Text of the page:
An important application of multilateration is its proven ability to provide greater safety while significantly increasing landing capacity.
For airports with parallel runways, aircraft fly adjacent paths towards their separately assigned runways. But at many airports, the runways are too closely spaced for aircraft to safely fly adjacent to each other under instrument conditions. Aircraft are then “staggered” along each approach path with significant in-trail spacing between them, greatly reducing airport throughput, especially during inclement weather conditions.
An early solution was the introduction of a dedicated, very accurate, electronically-scanned radar called the Precision Runway Monitor (PRM), which allowed adjacent approaches to runways spaced as close as 3,300 feet apart. However, the system’s acceptance was extremely limited due to its significant acquisition, installation and maintenance costs.
While e-scan radars were cost-prohibitive, multilateration has now been demonstrated to meet and exceed radar specifications for precision runway monitoring, at substantially lower cost. MLAT PRM capacity gains have been reported to be 30 percent or more, especially during peak periods with adverse weather conditions. Further, environmental pressures and new zoning legislation are limiting airport expansion and may force new runways to be built within existing airport boundaries as closely spaced parallels to existing runways to accommodate rising future demands.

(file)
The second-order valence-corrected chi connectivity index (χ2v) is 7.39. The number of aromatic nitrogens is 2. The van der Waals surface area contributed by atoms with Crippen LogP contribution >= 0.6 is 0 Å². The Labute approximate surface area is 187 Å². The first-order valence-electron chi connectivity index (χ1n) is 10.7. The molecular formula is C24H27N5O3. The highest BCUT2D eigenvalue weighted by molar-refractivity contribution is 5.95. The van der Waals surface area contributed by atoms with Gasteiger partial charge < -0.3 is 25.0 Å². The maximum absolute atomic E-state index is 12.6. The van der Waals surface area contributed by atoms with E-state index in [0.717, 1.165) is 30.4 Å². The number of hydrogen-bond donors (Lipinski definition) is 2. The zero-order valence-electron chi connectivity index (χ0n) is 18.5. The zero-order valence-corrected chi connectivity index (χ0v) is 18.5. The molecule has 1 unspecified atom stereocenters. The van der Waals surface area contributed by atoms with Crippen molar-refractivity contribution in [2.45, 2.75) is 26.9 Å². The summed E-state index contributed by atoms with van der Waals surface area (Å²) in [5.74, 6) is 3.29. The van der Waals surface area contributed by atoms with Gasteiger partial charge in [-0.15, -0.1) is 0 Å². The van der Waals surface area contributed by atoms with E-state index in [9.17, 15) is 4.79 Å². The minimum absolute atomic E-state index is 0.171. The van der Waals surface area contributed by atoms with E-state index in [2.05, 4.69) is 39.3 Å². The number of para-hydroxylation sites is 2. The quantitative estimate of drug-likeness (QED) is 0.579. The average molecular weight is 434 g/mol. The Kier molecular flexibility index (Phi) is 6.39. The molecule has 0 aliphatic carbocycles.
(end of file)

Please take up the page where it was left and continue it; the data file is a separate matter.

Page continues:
With such immediate and clear economic benefits, multilateration PRM systems are expected to increase in the future, with systems currently being deployed at Beijing, Kuala Lumpur, Sydney and Detroit.
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Without PRM System
Airports with closely spaced parallels must maintain staggered approaches, which decreases throughput, especially during peak periods and inclement weather.
With PRM System
Airports with closely spaced parallels can maintain independent approaches, even during adverse weather conditions, which greatly improves capacity.